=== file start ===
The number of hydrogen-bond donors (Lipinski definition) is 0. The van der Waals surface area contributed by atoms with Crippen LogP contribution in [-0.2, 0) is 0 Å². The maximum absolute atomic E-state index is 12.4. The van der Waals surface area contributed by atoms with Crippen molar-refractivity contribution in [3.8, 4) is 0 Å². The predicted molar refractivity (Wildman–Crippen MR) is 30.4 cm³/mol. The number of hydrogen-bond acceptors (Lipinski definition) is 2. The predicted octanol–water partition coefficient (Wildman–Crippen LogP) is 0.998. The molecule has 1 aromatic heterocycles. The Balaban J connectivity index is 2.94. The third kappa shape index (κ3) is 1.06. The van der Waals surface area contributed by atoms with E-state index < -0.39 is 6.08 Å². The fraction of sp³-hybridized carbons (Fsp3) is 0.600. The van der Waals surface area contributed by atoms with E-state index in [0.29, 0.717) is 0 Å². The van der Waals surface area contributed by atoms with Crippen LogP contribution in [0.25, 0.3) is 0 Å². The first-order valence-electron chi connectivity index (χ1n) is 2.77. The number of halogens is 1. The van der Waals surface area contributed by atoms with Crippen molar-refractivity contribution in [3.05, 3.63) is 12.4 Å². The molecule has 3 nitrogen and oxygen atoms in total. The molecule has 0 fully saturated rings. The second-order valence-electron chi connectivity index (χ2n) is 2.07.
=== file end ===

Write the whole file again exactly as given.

The number of hydrogen-bond donors (Lipinski definition) is 0. The van der Waals surface area contributed by atoms with Crippen LogP contribution in [-0.2, 0) is 0 Å². The maximum absolute atomic E-state index is 12.4. The van der Waals surface area contributed by atoms with Crippen molar-refractivity contribution in [3.8, 4) is 0 Å². The predicted molar refractivity (Wildman–Crippen MR) is 30.4 cm³/mol. The number of hydrogen-bond acceptors (Lipinski definition) is 2. The predicted octanol–water partition coefficient (Wildman–Crippen LogP) is 0.998. The molecule has 1 aromatic heterocycles. The Balaban J connectivity index is 2.94. The third kappa shape index (κ3) is 1.06. The van der Waals surface area contributed by atoms with E-state index < -0.39 is 6.08 Å². The fraction of sp³-hybridized carbons (Fsp3) is 0.600. The van der Waals surface area contributed by atoms with E-state index in [0.29, 0.717) is 0 Å². The van der Waals surface area contributed by atoms with Crippen LogP contribution in [0.25, 0.3) is 0 Å². The first-order valence-electron chi connectivity index (χ1n) is 2.77. The number of halogens is 1. The van der Waals surface area contributed by atoms with Crippen molar-refractivity contribution in [3.05, 3.63) is 12.4 Å². The molecule has 3 nitrogen and oxygen atoms in total. The molecule has 0 fully saturated rings. The second-order valence-electron chi connectivity index (χ2n) is 2.07.